Although this has been a general feature of past systems, the new forms will make a distinct separation and focus of responsibilities for raters and senior raters, according to personnel officials.

Another major feature of the new system is separate evaluation reports — four in all — for company-grade commissioned and warrant officers, field-grade officers in the ranks of major, lieutenant colonel and chief warrant officer 3 through 5, and strategic leaders in the ranks of colonel and brigadier general.

New support form

A new support form will be used for mandatory counseling of colonels and below regarding performance objectives for the rating period.

Brig. Gen. David K. MacEwen, the adjutant general, described the new form as “revolutionary for the Army,” in that it will focus on the attributes and competencies identified in leadership and mission command doctrine publications.

Performance objectives addressed on the support form include character, presence, intellect, leadership and professional stewardship.

“It also will introduce the SHARP element by having officers discuss how they will support the Sexual Harassment and Assault Response and Prevention program,” according to Piccirilli. Army Secretary John McHugh recently ordered the SHARP changes to be made to the officer and NCO evaluation systems.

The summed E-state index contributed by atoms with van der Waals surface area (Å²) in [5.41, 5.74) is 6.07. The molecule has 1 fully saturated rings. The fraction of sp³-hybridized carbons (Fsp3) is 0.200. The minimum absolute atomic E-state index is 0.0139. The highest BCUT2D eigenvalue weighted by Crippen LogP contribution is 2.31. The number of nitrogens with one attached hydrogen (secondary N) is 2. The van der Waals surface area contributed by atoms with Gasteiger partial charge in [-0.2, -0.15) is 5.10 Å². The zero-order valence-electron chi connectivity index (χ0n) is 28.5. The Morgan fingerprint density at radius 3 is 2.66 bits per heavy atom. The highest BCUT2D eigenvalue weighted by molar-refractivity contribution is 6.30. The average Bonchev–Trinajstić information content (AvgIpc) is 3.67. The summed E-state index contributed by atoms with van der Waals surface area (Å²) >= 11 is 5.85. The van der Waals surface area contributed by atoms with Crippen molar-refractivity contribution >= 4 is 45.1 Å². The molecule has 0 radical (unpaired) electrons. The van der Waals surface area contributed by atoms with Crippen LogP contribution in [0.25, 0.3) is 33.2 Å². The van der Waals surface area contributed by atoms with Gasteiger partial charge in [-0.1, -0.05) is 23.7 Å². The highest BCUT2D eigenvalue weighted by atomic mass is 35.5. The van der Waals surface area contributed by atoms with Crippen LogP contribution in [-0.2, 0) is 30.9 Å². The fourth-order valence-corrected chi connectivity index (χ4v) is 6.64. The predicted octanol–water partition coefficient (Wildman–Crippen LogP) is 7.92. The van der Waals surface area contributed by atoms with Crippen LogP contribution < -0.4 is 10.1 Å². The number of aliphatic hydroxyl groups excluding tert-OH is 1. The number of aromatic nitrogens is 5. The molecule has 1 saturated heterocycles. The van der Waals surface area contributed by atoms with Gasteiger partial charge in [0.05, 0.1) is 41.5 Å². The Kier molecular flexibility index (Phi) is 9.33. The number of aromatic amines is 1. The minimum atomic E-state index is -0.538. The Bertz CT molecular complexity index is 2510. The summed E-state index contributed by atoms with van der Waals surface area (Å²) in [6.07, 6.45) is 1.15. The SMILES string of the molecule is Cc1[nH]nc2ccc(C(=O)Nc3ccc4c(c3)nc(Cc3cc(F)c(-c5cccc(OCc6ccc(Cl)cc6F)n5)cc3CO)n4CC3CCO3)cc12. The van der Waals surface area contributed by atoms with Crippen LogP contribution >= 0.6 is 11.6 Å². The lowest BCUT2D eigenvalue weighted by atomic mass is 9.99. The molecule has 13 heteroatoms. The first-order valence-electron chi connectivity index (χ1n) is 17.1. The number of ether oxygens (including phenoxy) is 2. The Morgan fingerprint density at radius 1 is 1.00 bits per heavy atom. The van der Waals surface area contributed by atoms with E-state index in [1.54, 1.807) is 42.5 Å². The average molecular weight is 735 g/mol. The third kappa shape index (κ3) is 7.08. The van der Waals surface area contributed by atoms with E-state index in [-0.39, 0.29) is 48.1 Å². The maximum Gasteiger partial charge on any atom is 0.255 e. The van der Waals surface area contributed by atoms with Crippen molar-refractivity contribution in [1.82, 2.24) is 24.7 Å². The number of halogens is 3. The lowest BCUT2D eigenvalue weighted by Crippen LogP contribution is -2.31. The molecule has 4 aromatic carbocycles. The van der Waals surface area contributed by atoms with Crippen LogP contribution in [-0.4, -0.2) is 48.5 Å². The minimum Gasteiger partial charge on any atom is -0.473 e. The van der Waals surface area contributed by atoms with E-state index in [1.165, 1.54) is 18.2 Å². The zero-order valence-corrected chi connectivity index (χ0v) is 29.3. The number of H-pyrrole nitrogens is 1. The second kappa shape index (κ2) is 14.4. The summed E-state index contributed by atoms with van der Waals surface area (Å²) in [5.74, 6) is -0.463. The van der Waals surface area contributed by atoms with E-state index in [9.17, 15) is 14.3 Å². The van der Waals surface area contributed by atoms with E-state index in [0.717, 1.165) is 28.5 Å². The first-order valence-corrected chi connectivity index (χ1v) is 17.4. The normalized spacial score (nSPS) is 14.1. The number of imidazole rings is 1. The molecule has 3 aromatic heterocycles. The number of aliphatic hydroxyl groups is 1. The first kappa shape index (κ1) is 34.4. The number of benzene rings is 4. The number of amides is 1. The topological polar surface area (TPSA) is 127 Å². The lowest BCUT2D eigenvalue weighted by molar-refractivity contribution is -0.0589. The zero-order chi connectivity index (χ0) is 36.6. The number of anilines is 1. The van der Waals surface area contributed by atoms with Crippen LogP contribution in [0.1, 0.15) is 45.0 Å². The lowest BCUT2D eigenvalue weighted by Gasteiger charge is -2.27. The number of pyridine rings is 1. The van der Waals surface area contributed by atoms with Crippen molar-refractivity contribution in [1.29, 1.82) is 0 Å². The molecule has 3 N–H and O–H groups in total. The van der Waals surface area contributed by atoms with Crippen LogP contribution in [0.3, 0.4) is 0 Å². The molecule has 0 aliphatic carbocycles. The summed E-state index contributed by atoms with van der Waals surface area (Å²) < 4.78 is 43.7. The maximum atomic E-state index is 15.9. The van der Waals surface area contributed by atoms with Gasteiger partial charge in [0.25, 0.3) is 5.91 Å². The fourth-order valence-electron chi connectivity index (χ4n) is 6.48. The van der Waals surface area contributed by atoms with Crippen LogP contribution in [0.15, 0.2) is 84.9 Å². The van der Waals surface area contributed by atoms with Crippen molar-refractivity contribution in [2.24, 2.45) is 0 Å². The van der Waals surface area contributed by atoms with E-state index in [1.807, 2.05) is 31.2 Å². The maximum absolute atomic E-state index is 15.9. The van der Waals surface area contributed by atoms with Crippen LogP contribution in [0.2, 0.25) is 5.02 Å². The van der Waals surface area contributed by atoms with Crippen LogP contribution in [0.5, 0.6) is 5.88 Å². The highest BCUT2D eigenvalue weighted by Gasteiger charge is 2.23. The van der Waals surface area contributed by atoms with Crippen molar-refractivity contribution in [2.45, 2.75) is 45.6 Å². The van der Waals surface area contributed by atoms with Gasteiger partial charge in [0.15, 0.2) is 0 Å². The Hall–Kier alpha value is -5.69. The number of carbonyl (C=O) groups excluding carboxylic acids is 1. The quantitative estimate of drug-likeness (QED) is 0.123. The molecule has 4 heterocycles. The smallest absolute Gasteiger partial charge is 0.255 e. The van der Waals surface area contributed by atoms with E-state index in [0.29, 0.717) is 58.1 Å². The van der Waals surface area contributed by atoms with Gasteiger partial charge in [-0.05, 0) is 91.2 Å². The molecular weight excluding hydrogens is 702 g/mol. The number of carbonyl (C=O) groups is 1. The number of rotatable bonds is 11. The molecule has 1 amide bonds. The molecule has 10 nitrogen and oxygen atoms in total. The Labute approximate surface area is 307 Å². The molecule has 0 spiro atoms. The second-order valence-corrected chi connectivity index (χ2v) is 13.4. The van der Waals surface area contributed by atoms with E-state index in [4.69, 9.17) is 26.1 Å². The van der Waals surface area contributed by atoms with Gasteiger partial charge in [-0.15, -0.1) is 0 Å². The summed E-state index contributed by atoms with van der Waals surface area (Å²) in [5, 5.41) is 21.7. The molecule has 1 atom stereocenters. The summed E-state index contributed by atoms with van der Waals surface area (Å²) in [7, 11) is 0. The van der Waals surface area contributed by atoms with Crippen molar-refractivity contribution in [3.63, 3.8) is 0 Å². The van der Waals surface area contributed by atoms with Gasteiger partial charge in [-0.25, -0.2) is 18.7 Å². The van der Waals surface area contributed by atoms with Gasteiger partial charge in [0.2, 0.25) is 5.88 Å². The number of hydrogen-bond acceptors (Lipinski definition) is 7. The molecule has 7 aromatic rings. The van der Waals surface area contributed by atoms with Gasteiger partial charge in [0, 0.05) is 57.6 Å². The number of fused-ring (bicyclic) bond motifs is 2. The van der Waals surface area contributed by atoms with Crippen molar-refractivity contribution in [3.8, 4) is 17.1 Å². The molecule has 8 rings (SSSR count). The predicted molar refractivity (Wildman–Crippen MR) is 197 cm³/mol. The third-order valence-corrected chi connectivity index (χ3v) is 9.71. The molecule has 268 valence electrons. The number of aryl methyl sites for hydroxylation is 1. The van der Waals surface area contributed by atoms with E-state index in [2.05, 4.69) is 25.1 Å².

The new support form becomes mandatory April 1, but will be fielded before then to familiarize the officer corps with the five-page document so it can be used with the OER training that will start in January.

Details on fielding and using the support form will be released by the end of the year, Piccirilli said.

Spotting future stars

The new evaluation form for colonels will have four senior rater boxes, with two of those being control boxes.

The top box will have a ceiling of 24 percent, and the second box a range of 25 percent to 49 percent. Senior raters must limit checks in the top two boxes to no more than 49 percent of the colonels they have rated, much like the inflation-dampening technique used on the current OER.

“We changed the definition of each one of those boxes for the strategic grade plate,” Piccirilli said.

The top box is “multistar potential,” the second box is “promote to brigadier general,” the third box is “retain as colonel” and the fourth box is “unsatisfactory.”